The 2014 Any One Any Lung Survey uncovered a significant lack of understanding about lung cancer. The survey found 84 percent of the general public feel they know little or nothing about lung cancer— which claims more lives than prostate, colon, breast and pancreatic cancer combined.
“It’s really important that people realize lung cancer can affect anyone,” says lung cancer survivor Richard Heimler. His diagnosis came as a shock not only because he was only 44 years old at the time, but also because he had never smoked. Lung cancer is more complex than most people think. Here are three common myths.
Myth #1: Smoking causes lung cancer. Smoking is a risk factor, but not the only one. Nearly 75 percent of Americans immediately think smoking is the cause when they hear someone has lung cancer. The truth is that close to 15 percent of people with lung cancer have never smoked. Many factors contribute to a lung cancer diagnosis, including the environment, family history and genetic makeup.
Myth #2: Genetics has nothing to do with lung cancer. Genetics plays an important role in lung cancer development. About 28 percent of Americans recognize changes in genetic makeup as a cause of lung cancer, but genetic mutations are closely linked to the most common form of lung cancer, known as non-small cell lung cancer (NSCLC).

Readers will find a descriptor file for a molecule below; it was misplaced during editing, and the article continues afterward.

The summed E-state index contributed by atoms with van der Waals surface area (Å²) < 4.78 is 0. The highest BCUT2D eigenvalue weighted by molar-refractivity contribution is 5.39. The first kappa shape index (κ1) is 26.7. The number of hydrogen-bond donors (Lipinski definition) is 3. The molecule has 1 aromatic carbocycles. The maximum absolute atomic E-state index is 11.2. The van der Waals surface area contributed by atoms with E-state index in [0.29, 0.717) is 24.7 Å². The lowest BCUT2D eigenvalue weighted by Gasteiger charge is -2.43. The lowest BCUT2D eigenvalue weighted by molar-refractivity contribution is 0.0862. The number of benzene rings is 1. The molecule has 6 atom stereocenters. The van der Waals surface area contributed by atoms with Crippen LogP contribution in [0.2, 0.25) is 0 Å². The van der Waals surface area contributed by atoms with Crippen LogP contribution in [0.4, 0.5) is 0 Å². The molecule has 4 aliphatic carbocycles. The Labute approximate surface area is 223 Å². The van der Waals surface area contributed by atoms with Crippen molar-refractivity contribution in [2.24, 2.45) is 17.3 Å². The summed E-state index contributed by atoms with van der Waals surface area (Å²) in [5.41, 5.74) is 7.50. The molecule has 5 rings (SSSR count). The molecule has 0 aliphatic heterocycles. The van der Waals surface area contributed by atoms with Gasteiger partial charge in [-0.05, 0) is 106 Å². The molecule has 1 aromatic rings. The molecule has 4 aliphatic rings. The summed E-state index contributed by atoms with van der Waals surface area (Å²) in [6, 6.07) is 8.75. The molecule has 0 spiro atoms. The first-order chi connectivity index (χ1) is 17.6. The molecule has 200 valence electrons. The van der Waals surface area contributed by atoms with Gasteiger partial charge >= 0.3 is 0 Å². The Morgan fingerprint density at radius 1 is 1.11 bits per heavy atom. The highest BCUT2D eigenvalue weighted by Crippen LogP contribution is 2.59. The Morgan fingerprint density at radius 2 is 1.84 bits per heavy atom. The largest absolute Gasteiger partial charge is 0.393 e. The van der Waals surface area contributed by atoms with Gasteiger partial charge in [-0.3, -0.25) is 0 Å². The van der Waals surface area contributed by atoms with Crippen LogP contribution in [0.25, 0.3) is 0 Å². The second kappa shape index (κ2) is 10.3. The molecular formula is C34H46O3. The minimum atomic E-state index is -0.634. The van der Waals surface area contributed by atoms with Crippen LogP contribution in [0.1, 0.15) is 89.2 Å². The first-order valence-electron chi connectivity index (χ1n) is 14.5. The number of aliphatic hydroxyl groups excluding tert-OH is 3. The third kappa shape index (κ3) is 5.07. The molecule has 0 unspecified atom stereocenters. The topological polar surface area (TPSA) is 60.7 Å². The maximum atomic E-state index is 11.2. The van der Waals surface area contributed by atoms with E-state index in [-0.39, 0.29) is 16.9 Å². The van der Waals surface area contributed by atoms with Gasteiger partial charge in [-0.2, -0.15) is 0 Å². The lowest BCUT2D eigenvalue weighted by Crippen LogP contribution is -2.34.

Myth #3: All lung cancer treatments are similar. Today’s treatments vary greatly. New technologies look at a patient’s tumor cells on the molecular level to help doctors develop individualized treatment plans known as precision oncology. This approach provides patients with the best treatments for their type of lung cancer while avoiding treatments that won’t be effective.
For lung cancer patients to get the best possible care, increased awareness and education is needed.
To learn more visit www.anyoneanylung.com.
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